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The queen's wake: a legendary poem online

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Be mine to read the visions old,
Which thy awakening Bards have told;
And whilst they meet my tranced view,
Hold each strange tale devoutly true.













Eltkive, May 1811.






Malcolm of Lorn ~~. 35

Young Kennedy , 49

The Witch of Fife 70


Glen-Avin 104

Old David 118

The Spectre's Cradle Song.., ~,.~~ 145

M'Gregor 147

Earl Walter 155

Kilmeny 176


Mary Scott- ~ 208

King Edward's Dream 257

Dumlanrig , 266

The Abbot M'Kinnon 298

The Monks' Hymn 308

Tlie Mermaid's Song 311





IN ow burst, ye Winter clouds that lower,

Fling from your folds the piercing shower ;

Sing to the tower and leafless tree,

Ye cold winds of adversity ;

Your blights, your chilling influence shed,

On wareless heart, and houseless head,

Your ruth or fury I disdain,

I've found my Mountain Lyre again.

Come to my heart, my only stay !
Companion of a happier day !
Thou gift of Heaven, thou pledge of good,
Harp of the mountain and the wood !


I little thought, when first I tried
Thy notes by lone Saint Mary's side,
When in a deep untrodden den,
I found thee in the braken glen,
I little thought that idle toy
Should e'er become my only joy !

A maiden's youthful smiles had wove
Around my heart the toils of love,
When first thy magic wires I rung,
And on the breeze thy numbers flung.
The fervid tear played in mine eye ;
I trembled, wept, and wondered why.
Sweet was the thrilling ecstacy
I know not if 'twas love or thee.

Weened not my heart, when youth had flown
Friendship would fade, or fortune frown ;
When pleasure, love, and mirth were past,
That thou should'st prove my all at last !


Jeered by conceit and lordly pride,
I flung my soothing harp aside ;
With wayward fortune strove a while ;
Wrecked in a world of self and guile.
Again I sought the braken hill ;
Again sat musing by the rill ;
My wild sensations all were gone,
And only thou wert left alone.
Long hast thou in the moorland lain,
Now welcome to my heart again.

The russet weed of mountain gray
No more shall round thy border play ;
No more the brake-flowers, o'er thee piled,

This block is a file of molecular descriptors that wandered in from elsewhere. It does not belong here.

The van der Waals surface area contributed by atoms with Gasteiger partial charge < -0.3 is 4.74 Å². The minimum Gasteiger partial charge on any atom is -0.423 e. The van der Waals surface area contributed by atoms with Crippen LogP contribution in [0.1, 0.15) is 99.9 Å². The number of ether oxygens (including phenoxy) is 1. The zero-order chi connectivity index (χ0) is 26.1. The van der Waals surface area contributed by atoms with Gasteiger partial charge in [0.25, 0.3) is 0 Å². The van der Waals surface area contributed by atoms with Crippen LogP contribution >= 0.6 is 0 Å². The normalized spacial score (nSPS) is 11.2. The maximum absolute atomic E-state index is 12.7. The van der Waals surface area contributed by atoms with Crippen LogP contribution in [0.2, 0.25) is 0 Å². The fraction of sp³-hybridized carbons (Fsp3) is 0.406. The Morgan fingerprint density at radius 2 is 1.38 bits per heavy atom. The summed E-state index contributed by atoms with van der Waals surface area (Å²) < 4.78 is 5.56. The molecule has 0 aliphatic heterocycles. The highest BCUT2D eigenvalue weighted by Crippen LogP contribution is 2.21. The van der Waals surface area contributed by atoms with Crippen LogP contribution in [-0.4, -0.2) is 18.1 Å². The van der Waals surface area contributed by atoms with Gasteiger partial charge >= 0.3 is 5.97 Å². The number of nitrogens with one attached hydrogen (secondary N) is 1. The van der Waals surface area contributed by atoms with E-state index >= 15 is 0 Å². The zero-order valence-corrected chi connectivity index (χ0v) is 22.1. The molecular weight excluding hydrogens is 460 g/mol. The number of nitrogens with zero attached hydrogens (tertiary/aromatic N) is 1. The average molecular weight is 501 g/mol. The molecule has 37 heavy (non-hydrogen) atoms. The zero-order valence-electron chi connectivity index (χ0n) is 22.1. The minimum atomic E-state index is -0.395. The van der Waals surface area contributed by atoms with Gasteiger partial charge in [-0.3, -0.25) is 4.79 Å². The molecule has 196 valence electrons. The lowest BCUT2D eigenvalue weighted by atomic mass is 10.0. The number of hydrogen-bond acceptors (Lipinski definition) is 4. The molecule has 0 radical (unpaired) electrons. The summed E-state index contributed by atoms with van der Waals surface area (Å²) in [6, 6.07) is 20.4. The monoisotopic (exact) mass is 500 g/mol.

Shall mar thy tones and measures wild.
Harp of the Forest, thou shalt be
Fair as the bud on forest tree !
Sweet be thy strains, as those that swell
In Ettrick's green and fairy dell ;
Soft as the breeze of falling even,
And purer than the dews of heaven.


Of minstrel honours, now no more ;
Of bards, who sung in days of yore ;
Of gallant chiefs, in courtly guise ;
Of ladies' 1 smiles, of ladies 1 eyes ;
Of royal feast and obsequies ;
When Caledon, with look severe,
Saw Beauty's hand her sceptre bear,
By cliff and haunted wild I'll sing,
Responsive to thy dulcet string.

When wanes the circling year away,
When scarcely smiles the doubtful day,
Fair daughter of Dunedin, say,
Hast thou not heard, at midnight deep,
Soft music on thy slumbers creep ?
At such a time, if careless thrown
Thy slender form on couch of down,
Hast thou not felt, to nature true,
The tear steal from thine eye so blue ?
If then thy guiltless bosom strove
In blissful dreams of conscious love.


And even shrunk from proffer bland
Of lover's visionary hand,
On such ecstatic dream when brake
The music of the midnight Wake,
Hast thou not weened thyself on high,
List'ning to angels' 1 melody,
'Scaped from a world of cares away,
To dream of love and bliss for aye ?

The dream dispelled, the music gone,
Hast thou not, sighing, all alone,
Proffered thy vows to Heaven, and then
Blest the sweet Wake, and slept again ?

Then list, ye maidens, to my lay,
Though old the tale, and past the day ;
Those Wakes, now played by minstrels poor,
At midnight's darkest, chillest hour,
Those humble Wakes, now scorned by all,
Were first begun in courtly hall,


When royal Mary, blithe of mood,
Kept holiday at Holyrood.

Scotland, involved in factious broils,
Groaned deep beneath her woes and toils,
And looked o'er meadow, dale, and lea,
For many a day her Queen to see ;
Hoping that then her woes would cease,
And all her vallies smile in peace.
The Spring was past, the Summer gone ;
Still vacant stood the Scottish throne :
But scarce had Autumn's mellow hand
Waved her rich banner o'er the land,
When rang the shouts, from tower and tree,
That Scotland's Queen was on the sea.
Swift spread the news o'er down and dale,
Swift as the lively autumn gale ;
Away, away, it echoed still,
O'er many a moor and Highland hill,
Till rang each glen and verdant plain,
From Cheviot to the northern main.


Each bard attuned the loyal lay,